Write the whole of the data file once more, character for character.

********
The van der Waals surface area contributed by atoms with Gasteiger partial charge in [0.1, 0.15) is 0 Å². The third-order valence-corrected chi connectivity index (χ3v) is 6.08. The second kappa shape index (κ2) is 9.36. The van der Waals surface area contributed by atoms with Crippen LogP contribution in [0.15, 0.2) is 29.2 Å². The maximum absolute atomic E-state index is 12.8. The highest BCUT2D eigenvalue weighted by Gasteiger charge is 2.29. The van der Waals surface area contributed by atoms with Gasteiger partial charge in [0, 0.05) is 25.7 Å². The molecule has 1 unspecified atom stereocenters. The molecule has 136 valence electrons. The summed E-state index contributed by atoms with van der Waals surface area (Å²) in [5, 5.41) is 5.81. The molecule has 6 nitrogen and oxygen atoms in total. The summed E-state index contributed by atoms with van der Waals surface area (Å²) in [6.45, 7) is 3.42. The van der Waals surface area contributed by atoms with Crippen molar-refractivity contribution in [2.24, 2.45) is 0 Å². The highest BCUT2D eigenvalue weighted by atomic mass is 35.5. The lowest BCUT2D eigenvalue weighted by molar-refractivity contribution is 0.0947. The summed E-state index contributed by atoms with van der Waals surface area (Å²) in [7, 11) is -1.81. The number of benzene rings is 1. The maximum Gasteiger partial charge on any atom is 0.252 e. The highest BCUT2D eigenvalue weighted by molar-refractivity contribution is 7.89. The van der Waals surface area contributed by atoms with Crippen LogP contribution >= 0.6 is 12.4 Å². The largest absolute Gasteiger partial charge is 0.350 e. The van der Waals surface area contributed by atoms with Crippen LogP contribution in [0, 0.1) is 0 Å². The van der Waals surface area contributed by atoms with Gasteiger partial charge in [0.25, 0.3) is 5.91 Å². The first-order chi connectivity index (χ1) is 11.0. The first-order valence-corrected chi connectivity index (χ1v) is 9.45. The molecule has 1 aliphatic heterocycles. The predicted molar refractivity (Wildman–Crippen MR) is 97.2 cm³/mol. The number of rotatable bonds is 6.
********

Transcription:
The van der Waals surface area contributed by atoms with Gasteiger partial charge in [0.1, 0.15) is 0 Å². The third-order valence-corrected chi connectivity index (χ3v) is 6.08. The second kappa shape index (κ2) is 9.36. The van der Waals surface area contributed by atoms with Crippen LogP contribution in [0.15, 0.2) is 29.2 Å². The maximum absolute atomic E-state index is 12.8. The highest BCUT2D eigenvalue weighted by Gasteiger charge is 2.29. The van der Waals surface area contributed by atoms with Gasteiger partial charge in [0, 0.05) is 25.7 Å². The molecule has 1 unspecified atom stereocenters. The molecule has 136 valence electrons. The summed E-state index contributed by atoms with van der Waals surface area (Å²) in [5, 5.41) is 5.81. The molecule has 6 nitrogen and oxygen atoms in total. The summed E-state index contributed by atoms with van der Waals surface area (Å²) in [6.45, 7) is 3.42. The van der Waals surface area contributed by atoms with Crippen molar-refractivity contribution in [2.24, 2.45) is 0 Å². The highest BCUT2D eigenvalue weighted by atomic mass is 35.5. The lowest BCUT2D eigenvalue weighted by molar-refractivity contribution is 0.0947. The summed E-state index contributed by atoms with van der Waals surface area (Å²) in [7, 11) is -1.81. The number of benzene rings is 1. The maximum Gasteiger partial charge on any atom is 0.252 e. The highest BCUT2D eigenvalue weighted by molar-refractivity contribution is 7.89. The van der Waals surface area contributed by atoms with Crippen LogP contribution >= 0.6 is 12.4 Å². The largest absolute Gasteiger partial charge is 0.350 e. The van der Waals surface area contributed by atoms with Crippen LogP contribution in [0, 0.1) is 0 Å². The van der Waals surface area contributed by atoms with Gasteiger partial charge in [0.25, 0.3) is 5.91 Å². The first-order chi connectivity index (χ1) is 11.0. The first-order valence-corrected chi connectivity index (χ1v) is 9.45. The molecule has 1 aliphatic heterocycles. The predicted molar refractivity (Wildman–Crippen MR) is 97.2 cm³/mol. The number of rotatable bonds is 6.